The Boss and I have been banging on about this for a while, I know, but it's a big issue for those of us who live in this part of the world.
Back in early April I barked about the damage the high river was doing to the lower banks (Killing [My River] Softly) after nine weeks of high flows.
Well, it went on. And on. And on. For another eight weeks: 17 weeks of high river before it returned to the traditional summer level. Which, when it happens, looks like this:
The Boss has been checking with blokes from down Murchison way who have lived on the river all their lives and they can't remember anything like the high volumes of summer water now being deliberately sent down the river.
The Boss says it is water headed for the Murray as inter-valley transfers - that is, water that has been "traded out" or sold by irrigators in our area to irrigators and agencies further downstream.
The trouble is, it comes on top of the increasing "environmental water" flows demanded by the Murray Darling Plan, which basically keep the banks wet in winter, spring and early summer. The last e-flow was in mid-December - and the inter-valley transfers started in earnest in late January.
And now you don't....
So last week the river finally returned to normal summer level and, guess what? Yesterday they started another inter-valley transfer - of 25 billion litres - bringing the river right up again. It has started already:
If you take a look at the middle photograph, you can see the banks still wet on the other side of the river. They aren't getting time to dry out before the next artificial onslaught. And we know what happens then: big trees fall in. The Boss says this is followed by bank collapses, which deposit mud and sediment on the bed of the river, making it shallower. Because the same amount of water needs to get down (well, more and more water, in fact, with these inter-valley transfers and environmental water) it makes the river wider, eroding the banks, making it shallower, then wider, and so on.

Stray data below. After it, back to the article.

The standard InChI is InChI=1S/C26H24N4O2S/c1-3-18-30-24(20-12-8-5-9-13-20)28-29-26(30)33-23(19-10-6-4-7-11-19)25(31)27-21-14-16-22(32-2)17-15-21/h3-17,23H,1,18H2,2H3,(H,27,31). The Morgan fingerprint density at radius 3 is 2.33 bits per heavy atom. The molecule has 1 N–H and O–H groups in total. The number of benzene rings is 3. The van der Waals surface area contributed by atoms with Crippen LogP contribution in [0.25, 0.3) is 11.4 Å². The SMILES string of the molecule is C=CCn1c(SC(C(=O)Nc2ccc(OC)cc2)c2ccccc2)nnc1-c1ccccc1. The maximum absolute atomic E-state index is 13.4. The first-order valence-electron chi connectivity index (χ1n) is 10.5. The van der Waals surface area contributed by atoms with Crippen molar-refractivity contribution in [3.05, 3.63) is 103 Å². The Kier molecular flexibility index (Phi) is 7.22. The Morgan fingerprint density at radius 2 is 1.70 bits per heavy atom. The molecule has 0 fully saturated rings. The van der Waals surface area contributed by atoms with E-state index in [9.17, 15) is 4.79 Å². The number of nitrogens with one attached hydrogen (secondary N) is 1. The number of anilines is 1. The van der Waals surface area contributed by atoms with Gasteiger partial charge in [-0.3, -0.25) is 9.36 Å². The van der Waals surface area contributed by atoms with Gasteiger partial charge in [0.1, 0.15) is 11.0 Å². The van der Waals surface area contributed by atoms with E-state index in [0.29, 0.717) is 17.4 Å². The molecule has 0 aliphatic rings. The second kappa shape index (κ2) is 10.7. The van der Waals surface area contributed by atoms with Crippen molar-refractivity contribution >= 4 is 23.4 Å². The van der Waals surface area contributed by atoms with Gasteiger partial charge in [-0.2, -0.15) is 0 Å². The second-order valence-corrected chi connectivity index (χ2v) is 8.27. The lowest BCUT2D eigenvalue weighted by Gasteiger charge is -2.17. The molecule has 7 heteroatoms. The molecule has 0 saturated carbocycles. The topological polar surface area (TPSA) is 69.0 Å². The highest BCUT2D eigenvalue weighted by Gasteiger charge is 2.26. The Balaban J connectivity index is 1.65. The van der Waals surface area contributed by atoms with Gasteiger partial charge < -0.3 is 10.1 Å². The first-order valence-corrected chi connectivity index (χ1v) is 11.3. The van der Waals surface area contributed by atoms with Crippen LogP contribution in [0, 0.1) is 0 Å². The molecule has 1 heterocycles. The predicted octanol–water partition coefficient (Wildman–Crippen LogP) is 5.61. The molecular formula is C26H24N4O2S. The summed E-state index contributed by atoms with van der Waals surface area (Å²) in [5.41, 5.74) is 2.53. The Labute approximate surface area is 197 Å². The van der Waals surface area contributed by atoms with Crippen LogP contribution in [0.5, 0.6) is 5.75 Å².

The Boss reckons the other states and the so-called Wentworth Group of scientists don't care about the Goulburn and they are happy to sacrifice it for the sake of getting their Murray Darling Plan targets met - even though CSIRO and Melbourne University scientists are saying all the significant environmental sites along the system are showing measurable improvement.
He says you can't expect to reverse the effects of 100 years or irrigation practice in seven years. It needs time to work, time to adjust, time for the system to be fine-tuned.
If the current approach continues it is going to cause untold damage in the name of achieving environmental benefits! Who's kidding who? In the meantime, my sandbar is about to go under water. Woof!